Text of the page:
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Edward Panosian in Rockford

Fifty-two years of teaching history. One week in Rockford, Illinois. Dr. Panosian is our honored guest this week.

Dr. Panosian delivers biographical lectures on the lives of influential men in Church History. His style is easy, testimonial (his delivery is in the first person), and basically extemporaneous. When I first heard Dr. Panosian recount the life of Martin Luther, I knew that this seventy-five year-old retired professor had something of great value to offer small churches like ours. He could help new believers and young churches connect with history, the history of God’s people, the history of the Church. “There is one faith” (Ephesians 4:4).

“The Church is the mirror, that reflects the whole effulgence of the Divine character. It is the grand scene, in which the perfections of Jehovah are displayed to the universe. The revelations made to the Church – the successive grand events in her history – and, above all – the manifestation of “the glory of God in the Person of Jesus Christ” – furnish even to the heavenly intelligences fresh subjects of adoring contemplation” (Charles Bridges).

Those “grand events” are mediated through people – not angels as Dr. Panosian regularly reminds us – and those people are worthy of our rememberance. Last Lord’s Day we praised the glorious grace of God upon hearing the testimony of John Bunyan and Martin Luther. Last night we celebrated the Word of God and its victory in the world while reflecting on the testimony of William Tyndale. John Knox tonight. Spurgeon on Wednesday. John Hus on Thursday.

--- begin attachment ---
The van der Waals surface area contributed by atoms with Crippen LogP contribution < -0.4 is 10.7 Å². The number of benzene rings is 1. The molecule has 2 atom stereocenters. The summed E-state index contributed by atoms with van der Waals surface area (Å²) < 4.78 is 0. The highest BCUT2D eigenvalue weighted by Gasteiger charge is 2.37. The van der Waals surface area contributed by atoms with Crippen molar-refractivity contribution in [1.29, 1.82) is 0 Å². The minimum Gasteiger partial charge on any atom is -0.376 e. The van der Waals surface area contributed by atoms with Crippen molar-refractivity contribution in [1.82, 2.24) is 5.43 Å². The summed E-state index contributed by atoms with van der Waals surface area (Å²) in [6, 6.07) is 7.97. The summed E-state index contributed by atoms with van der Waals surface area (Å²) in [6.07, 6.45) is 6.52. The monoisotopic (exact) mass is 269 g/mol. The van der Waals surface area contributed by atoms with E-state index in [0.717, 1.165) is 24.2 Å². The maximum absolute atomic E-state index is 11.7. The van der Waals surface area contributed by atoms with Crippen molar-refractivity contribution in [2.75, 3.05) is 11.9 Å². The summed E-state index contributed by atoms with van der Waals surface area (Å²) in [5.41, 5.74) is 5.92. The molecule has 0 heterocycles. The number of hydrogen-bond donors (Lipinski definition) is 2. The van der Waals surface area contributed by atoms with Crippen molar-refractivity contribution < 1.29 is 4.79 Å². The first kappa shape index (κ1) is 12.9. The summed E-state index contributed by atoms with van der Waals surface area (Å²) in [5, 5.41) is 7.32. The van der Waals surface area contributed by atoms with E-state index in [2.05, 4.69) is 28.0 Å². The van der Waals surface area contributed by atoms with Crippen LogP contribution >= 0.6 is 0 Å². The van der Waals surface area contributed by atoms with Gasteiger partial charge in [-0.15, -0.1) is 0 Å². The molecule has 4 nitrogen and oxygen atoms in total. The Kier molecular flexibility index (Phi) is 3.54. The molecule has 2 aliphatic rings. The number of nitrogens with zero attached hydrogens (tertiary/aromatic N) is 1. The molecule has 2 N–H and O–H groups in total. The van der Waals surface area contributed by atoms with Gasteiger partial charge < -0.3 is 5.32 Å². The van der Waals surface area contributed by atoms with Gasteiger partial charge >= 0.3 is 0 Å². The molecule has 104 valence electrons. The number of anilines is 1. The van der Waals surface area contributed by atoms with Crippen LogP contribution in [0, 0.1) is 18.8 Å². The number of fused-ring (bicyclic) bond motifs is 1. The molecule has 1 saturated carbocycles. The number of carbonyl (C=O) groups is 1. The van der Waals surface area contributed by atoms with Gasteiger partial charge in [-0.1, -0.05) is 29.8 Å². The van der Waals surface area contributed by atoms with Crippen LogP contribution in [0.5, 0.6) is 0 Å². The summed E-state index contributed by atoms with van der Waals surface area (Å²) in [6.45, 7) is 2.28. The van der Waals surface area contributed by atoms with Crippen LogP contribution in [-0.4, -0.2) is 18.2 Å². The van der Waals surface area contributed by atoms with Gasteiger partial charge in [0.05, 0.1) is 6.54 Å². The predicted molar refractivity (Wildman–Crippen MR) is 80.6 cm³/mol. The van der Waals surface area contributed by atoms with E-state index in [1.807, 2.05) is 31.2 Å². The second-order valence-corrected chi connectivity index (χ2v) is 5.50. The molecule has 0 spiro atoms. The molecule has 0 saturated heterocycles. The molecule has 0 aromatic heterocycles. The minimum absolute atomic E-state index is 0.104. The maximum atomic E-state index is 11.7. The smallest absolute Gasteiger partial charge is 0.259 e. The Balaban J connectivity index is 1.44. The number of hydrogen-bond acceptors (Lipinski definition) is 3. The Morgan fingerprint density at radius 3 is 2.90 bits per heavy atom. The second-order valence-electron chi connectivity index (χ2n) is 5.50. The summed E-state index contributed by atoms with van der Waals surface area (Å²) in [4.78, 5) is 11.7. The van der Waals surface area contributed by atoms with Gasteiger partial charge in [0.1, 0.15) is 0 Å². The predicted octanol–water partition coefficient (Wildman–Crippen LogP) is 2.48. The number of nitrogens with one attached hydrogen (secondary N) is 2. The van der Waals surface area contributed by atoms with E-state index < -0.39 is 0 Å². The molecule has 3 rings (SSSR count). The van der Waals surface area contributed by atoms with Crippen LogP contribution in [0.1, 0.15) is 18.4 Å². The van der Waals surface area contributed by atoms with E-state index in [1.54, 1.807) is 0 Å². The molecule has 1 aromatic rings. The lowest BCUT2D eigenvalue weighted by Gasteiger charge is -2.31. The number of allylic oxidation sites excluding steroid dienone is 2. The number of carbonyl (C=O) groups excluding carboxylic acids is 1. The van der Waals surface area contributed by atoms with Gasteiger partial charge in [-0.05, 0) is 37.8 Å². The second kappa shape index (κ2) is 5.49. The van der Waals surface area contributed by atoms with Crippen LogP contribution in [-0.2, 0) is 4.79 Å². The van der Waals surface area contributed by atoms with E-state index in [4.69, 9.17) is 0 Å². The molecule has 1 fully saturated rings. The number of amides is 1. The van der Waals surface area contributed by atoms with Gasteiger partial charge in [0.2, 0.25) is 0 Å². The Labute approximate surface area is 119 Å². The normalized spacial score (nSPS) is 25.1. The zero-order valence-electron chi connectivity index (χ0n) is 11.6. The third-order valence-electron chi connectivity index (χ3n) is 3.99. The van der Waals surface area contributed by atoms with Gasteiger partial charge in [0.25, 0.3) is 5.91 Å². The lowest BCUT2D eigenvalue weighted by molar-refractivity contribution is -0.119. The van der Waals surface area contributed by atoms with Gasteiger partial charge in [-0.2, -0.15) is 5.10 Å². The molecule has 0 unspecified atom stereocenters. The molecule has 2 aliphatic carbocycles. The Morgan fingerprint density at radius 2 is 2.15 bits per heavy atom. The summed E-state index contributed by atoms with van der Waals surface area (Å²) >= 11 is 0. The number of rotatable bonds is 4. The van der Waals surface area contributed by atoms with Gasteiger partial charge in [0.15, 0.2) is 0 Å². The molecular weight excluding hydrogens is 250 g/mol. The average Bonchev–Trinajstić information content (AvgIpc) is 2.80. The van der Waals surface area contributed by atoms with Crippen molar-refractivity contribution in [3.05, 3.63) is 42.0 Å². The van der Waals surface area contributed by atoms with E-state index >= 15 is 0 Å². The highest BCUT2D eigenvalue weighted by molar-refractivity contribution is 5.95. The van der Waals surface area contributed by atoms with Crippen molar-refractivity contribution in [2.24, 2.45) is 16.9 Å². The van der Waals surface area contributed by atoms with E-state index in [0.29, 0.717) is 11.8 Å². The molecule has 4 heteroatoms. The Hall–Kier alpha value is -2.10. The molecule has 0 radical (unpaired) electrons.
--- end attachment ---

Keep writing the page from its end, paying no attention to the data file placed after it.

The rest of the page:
On Saturday we, along with First Baptist Church, are hosting a Church History Seminar, beginning at 9:00 and ending at twelve. Dr. Panosian will deliver three lectures: 1) “The Origins of the Roman Catholic Church”, 2) “The Providence of God in History”, and 3) “John Calvin”.

Six weeks ago, Dr. Panosian had a triple-bypass heart surgery. He is still recovering. God is giving both physical and spiritual strength to him as he ministers to us. Let’s keep him in our prayers.

My wife and I have greatly enjoyed getting to know this servant of God. We were not students of his (as were a number of people in our congregation), but we are his students this week. May the Lord help us to live our lives wholly for God even as Bunyan, Tyndale, Knox, Hus, Spurgeon, and Panosian have done.

7 Responses

  1. Dr. Panosian is very good. His voice is unbeatable, and his interpretation is superb. When we were studying the Reformation in history class, our teacher used the video of Dr. Panosian playing Martin Luther. I missed Dr. Panosian by one year for History of Civ at BJ. Dr. Fisher is very good too, but he has a drastically different teaching style. 🙂

  2. I guess I should clarify — when I said we watched the videos of Dr. Panosian in history class, I mean history in high school. 🙂

  3. I’m jealous.

  4. I am not big into “revival” meetings, have little confidence in most evangelists, and have low expectations for special meetings, but I really do believe that the inspiration received by this nightly reflection on the glory of God through human vessels will make as great a mark – if not greater – than any week of high-powered, manipulative evangelism.

    And. . .who else has a voice like Dr. Panosian?

  5. Thanks, Pastor, for planning and sponsoring this week. The thought of meetings nearly every night of the work week was a bit overwhelming, but each night I have been refreshed and challenged by Dr. Panosian’s testimonies. Just when I thought that Tyndale was my favorite so far, here came Spurgeon. I will definitely be buying the cds to send to friends and family who missed this encouraging series.

  6. I’m jealous too! Mp3’s? 🙂

  7. Hey, Chris. Soon. Very soon. =}
    (You can also check out sermonaudio.com — past presentations available there would be very similar to most of the ones we were able to hear here.)

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